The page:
Peninsula Lookback From the pages of the PENINSULA DAILY NEWS
1937 (75 years ago)
Washington Asphalt Co. of Seattle was awarded a $21,739.37 contract to pave 17½ miles of roads mainly in the Dungeness Valley. Among the paving projects are Fir Street in Sequim, Jamestown Road and River Road. Washington Asphalt Laugh Lines was the only bidder for the contract, which was PUNDITS ARE SAYawarded by the three ClalING that President Obama lam County commissioners. is starting to lose support The company already is among his own party. stationed in the area, To give you an idea of wrapping up a seal-coating how bad it’s gotten, today project on Eighth Street in Jimmy Carter compared Port Angeles. Obama to Jimmy Carter. Jay Leno 1962 (50 years ago)
Neah Bay and Lake Ozette, and the widening of U.S. Highway 101 east of Port Angeles in the vicinity of Morse Creek and Fairview School at O’Brien Road.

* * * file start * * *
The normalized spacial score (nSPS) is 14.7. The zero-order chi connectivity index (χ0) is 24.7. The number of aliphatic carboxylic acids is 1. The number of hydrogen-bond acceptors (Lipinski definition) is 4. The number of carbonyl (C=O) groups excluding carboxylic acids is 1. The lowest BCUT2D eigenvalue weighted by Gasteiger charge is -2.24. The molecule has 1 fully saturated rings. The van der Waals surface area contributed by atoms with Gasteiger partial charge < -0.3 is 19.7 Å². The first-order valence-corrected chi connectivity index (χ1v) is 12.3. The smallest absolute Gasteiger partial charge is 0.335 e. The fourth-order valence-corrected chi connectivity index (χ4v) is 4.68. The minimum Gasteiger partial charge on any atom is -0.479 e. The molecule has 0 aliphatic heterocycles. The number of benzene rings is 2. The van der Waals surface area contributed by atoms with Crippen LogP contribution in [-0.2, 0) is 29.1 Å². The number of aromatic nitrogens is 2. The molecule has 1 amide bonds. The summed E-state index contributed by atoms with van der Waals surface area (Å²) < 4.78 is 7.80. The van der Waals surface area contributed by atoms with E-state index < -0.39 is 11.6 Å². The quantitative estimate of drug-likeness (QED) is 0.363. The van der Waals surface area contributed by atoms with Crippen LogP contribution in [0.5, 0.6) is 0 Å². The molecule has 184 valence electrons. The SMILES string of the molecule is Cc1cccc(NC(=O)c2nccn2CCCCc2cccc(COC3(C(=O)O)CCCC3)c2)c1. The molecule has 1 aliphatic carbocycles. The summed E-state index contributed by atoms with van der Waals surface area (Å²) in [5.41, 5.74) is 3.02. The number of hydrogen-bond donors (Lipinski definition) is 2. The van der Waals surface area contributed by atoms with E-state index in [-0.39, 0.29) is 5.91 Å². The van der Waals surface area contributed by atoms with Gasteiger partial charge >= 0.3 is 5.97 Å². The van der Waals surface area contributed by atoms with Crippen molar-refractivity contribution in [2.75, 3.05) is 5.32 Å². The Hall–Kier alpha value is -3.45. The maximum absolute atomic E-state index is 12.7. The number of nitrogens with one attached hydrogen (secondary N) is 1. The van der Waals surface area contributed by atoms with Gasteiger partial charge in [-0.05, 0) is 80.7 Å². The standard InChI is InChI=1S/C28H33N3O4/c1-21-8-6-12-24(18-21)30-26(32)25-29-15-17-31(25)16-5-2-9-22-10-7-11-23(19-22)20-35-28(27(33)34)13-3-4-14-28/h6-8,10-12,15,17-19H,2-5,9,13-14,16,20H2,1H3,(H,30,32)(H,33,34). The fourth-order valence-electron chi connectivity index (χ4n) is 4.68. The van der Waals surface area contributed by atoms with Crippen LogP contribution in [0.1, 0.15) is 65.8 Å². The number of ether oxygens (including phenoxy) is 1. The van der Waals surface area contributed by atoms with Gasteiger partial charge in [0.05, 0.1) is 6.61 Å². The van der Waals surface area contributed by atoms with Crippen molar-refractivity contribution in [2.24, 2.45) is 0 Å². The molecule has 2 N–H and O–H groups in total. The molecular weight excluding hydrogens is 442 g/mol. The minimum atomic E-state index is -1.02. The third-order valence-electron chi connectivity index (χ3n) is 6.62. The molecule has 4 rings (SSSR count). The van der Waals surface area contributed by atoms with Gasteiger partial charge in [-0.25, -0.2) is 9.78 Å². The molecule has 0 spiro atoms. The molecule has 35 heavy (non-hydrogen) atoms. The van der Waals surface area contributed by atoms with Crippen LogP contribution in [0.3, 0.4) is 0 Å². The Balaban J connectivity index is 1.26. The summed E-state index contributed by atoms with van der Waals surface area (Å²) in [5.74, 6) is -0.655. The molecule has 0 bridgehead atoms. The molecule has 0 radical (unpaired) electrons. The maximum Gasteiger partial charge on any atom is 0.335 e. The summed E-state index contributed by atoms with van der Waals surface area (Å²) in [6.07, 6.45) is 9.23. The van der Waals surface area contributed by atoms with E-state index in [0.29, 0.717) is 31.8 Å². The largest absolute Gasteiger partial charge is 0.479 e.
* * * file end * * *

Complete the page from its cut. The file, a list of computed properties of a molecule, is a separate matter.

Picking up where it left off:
1987 (25 years ago)
Striking ITT Rayonier pulp mill workers in Port Angeles may vote soon on whether to accept a tentative contract agreement between the company and union representatives. If approved by the 350 members of Local 155 of the Association of Western Pulp and Paper Workers, the fouryear contract would end a strike now in its 11th day. Meanwhile, union members continue to picket the The Clallam County Democratic Party completed sprawling pulp mill in Seen Around its convention Sunday with northeast Port Angeles. Peninsula snapshots The union’s bargaining a platform that includes ON LICENSE PLATE endorsement of the admin- board is scheduled to meet with Rayonier bargainers istrative policies of Presiholder: “Grammie’s Score: Sunday to discuss details of dent John F. Kennedy and Boys 4, Girls 1” . . . Gov. Albert D. Rosellini and the proposed contract. Once those details are WANTED! “Seen Around” consolidation of the Puget items. Send them to PDN News ironed out, the contract Sound ferry system. Desk, P.O. Box 1330, Port Angeles The party platform also offer could be presented to WA 98362; fax 360-417-3521; or endorsed construction of an the rank and file for a vote email news@peninsuladailynews. Monday. ocean highway between com.
Looking Back From the files of The Associated Press